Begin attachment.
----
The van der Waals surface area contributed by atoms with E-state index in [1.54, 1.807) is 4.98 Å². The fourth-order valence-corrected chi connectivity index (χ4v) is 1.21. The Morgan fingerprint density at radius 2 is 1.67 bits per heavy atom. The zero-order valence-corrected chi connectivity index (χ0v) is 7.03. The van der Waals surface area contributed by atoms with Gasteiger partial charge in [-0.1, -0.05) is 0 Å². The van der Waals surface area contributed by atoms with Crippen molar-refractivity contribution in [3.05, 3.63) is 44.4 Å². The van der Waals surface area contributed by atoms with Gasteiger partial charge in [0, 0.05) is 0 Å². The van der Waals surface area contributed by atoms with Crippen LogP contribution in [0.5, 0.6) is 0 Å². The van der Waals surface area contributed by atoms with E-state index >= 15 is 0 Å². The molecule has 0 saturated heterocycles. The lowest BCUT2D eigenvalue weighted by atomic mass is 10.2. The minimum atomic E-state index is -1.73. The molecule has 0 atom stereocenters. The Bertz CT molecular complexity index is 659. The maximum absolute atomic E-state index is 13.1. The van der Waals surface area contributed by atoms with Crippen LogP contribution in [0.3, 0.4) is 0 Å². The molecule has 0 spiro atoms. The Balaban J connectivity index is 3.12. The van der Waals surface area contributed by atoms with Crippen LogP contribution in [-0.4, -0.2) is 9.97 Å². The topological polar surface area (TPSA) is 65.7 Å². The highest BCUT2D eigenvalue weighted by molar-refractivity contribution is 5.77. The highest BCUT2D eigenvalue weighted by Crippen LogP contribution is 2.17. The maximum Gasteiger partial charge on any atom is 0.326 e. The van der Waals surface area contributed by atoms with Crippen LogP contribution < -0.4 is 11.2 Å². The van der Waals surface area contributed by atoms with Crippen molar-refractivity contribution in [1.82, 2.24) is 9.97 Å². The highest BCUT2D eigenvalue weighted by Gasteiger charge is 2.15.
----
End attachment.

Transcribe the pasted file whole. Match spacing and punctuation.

The van der Waals surface area contributed by atoms with E-state index in [1.54, 1.807) is 4.98 Å². The fourth-order valence-corrected chi connectivity index (χ4v) is 1.21. The Morgan fingerprint density at radius 2 is 1.67 bits per heavy atom. The zero-order valence-corrected chi connectivity index (χ0v) is 7.03. The van der Waals surface area contributed by atoms with Gasteiger partial charge in [-0.1, -0.05) is 0 Å². The van der Waals surface area contributed by atoms with Crippen molar-refractivity contribution in [3.05, 3.63) is 44.4 Å². The van der Waals surface area contributed by atoms with Gasteiger partial charge in [0, 0.05) is 0 Å². The van der Waals surface area contributed by atoms with Crippen LogP contribution in [0.5, 0.6) is 0 Å². The van der Waals surface area contributed by atoms with E-state index >= 15 is 0 Å². The molecule has 0 saturated heterocycles. The lowest BCUT2D eigenvalue weighted by atomic mass is 10.2. The minimum atomic E-state index is -1.73. The molecule has 0 atom stereocenters. The Bertz CT molecular complexity index is 659. The maximum absolute atomic E-state index is 13.1. The van der Waals surface area contributed by atoms with Crippen LogP contribution in [0.3, 0.4) is 0 Å². The molecule has 0 spiro atoms. The Balaban J connectivity index is 3.12. The van der Waals surface area contributed by atoms with Crippen LogP contribution in [-0.4, -0.2) is 9.97 Å². The topological polar surface area (TPSA) is 65.7 Å². The highest BCUT2D eigenvalue weighted by molar-refractivity contribution is 5.77. The highest BCUT2D eigenvalue weighted by Crippen LogP contribution is 2.17. The maximum Gasteiger partial charge on any atom is 0.326 e. The van der Waals surface area contributed by atoms with Crippen LogP contribution < -0.4 is 11.2 Å². The van der Waals surface area contributed by atoms with Crippen molar-refractivity contribution in [1.82, 2.24) is 9.97 Å². The highest BCUT2D eigenvalue weighted by Gasteiger charge is 2.15.